The walls themselves were painted a 50's shade of pale pink and almost hidden by the hundreds of photos and mini posters of The Three Stooges, 'I love Lucy' and 'The Andy Griffith Show' etc. Above the booths were yellow and orange Tiffany style hanging lamps, featuring a smiling ice cream cone. These fixtures were hardly vintage, they looked fairly new, but they fit the place like a glove. Behind the counter were a few black tee-shirted crew members, busy, sweating a little, but behaving quite professionally.

The Food:
This I knew to be a place for a quick, satisfying burger and fries. I knew that's what Adam and Angel would order, so I went out on a limb and asked for a fish sandwich and onion rings. I had a sneaky suspicion that the fish patty would be fast food square, not a filet as you may find in more upscale places. The fish patties of my youth, like the school cafeteria served. I didn't even ask, I just knew. Adam also showed some sense of familiarity when he ordered a double burger. He just knew that the meat patties would be small and thin. It was just so obviously that kind of place.
Angel made the order, I found us a booth in the back. The place was busy.
It wasn't very long before one of the crew members brought our tray with a smile.
We had nailed it. The burger patties were small and thin, spatula smashed on the grill, rough, crispy edged. Just a simple bun, exactly like those you pick up from the supermarket. The fries were perfectly sized and exactly the shade of brown that a fry should be. I took one of Angel's, it was exactly what I expected, crispy and salty. A perfect fry.
My onion rings as well looked exactly as you would expect from a joint like this. Crispy brown, all the rings intact. The fish patty, oh that lovely fish patty met my hopes and exceeded my expectations. It was crispy, the fish itself flaky and it actually tasted like fish, not burnt cooking oil. Because there was nothing else on the sandwich, like lettuce or cheese, it was just the fish, a light dollop of creamy tartar sauce and my taste buds. What a delight. The onion rings were as good as they looked. Steamy real onions encased in a crispy batter. No flash, no added heat. Simple, nostalgic, not too heavy, not crowded with extras.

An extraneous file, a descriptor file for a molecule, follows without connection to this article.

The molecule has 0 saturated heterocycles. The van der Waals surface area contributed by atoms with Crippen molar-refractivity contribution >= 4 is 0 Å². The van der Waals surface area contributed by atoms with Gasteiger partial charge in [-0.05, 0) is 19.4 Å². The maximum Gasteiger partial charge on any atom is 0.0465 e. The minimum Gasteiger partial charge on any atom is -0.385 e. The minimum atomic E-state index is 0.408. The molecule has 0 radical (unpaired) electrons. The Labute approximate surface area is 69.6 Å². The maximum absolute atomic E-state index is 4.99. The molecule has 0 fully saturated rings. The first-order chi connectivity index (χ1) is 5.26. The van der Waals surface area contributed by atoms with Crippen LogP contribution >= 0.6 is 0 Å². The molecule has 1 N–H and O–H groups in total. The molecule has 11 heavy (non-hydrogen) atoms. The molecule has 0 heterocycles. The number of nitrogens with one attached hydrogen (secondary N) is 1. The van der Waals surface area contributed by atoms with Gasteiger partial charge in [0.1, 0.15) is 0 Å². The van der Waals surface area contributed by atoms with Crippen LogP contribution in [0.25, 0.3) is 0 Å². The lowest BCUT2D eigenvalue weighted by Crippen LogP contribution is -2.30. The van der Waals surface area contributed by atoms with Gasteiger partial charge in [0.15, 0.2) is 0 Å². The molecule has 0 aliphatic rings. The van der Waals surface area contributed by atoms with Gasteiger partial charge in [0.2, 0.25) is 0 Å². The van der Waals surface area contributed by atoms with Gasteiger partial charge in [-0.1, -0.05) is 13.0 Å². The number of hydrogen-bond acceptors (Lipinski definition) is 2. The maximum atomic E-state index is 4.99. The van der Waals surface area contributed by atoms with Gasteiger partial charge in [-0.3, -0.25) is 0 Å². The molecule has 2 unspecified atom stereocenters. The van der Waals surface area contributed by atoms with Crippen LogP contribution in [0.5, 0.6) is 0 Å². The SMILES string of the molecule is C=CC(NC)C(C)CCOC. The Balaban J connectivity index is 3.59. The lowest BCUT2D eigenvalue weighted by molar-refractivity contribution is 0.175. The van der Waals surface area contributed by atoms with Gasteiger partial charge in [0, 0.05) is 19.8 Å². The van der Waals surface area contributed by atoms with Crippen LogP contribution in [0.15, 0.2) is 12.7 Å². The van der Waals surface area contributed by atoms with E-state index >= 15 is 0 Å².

Angel and Adam were truly enjoying their baskets as well. The 'Double' was the perfect call, size-wise.
Both of them were quite happy with their meals, for the same reasons I loved mine. Dar-E-Kreme pulled it off, a simple, excellent meal.
Since we were surrounded by people coming and going with frozen treats, we were tempted. Quite uncharacteristically, we succumbed to that temptation. I decided to splurge and go for an ice cream sandwich. Not just any ice cream sandwich though. Here I had the option of a Dad's Original Scotch Oatmeal Cookie. I don't recall the other options, I knew Dad's. It's a St. Louis thing. Many eateries in the area have Dad's jars on the counter. These are old style cookies, the recipe for the Scotch Oatmeal is nearly a hundred years old.
We would be eating our treats in the car, it was pretty hot out, once again reminding me of the sweet and very sticky summer trips to the lake of my youth. Two-three inch cookies with nearly an inch if hard frozen soft-serve vanilla between them. Angel and Adam stuck with their favorites, a root beer float and a chocolate malt, respectively. I assumed they enjoyed them, I was too busy trying to catch the melting ice cream before it coated my arm and lap. I proudly and bravely hosted a small bout of brain freeze. Well worth it.
As you can probably tell by now, we loved the place. Simple, inexpensive (dinner minus the ice cream was just over twenty five bucks) and friendly. I was kind of glad Sorelli's was packed, otherwise we might have skipped around this small place yet again.
Sure, Cedar Hill is hardly on the way to much, but if you do find yourself in that area and want to hark back to the good old days, the real thing, not some plastic, industrialized imitation, this is the joint.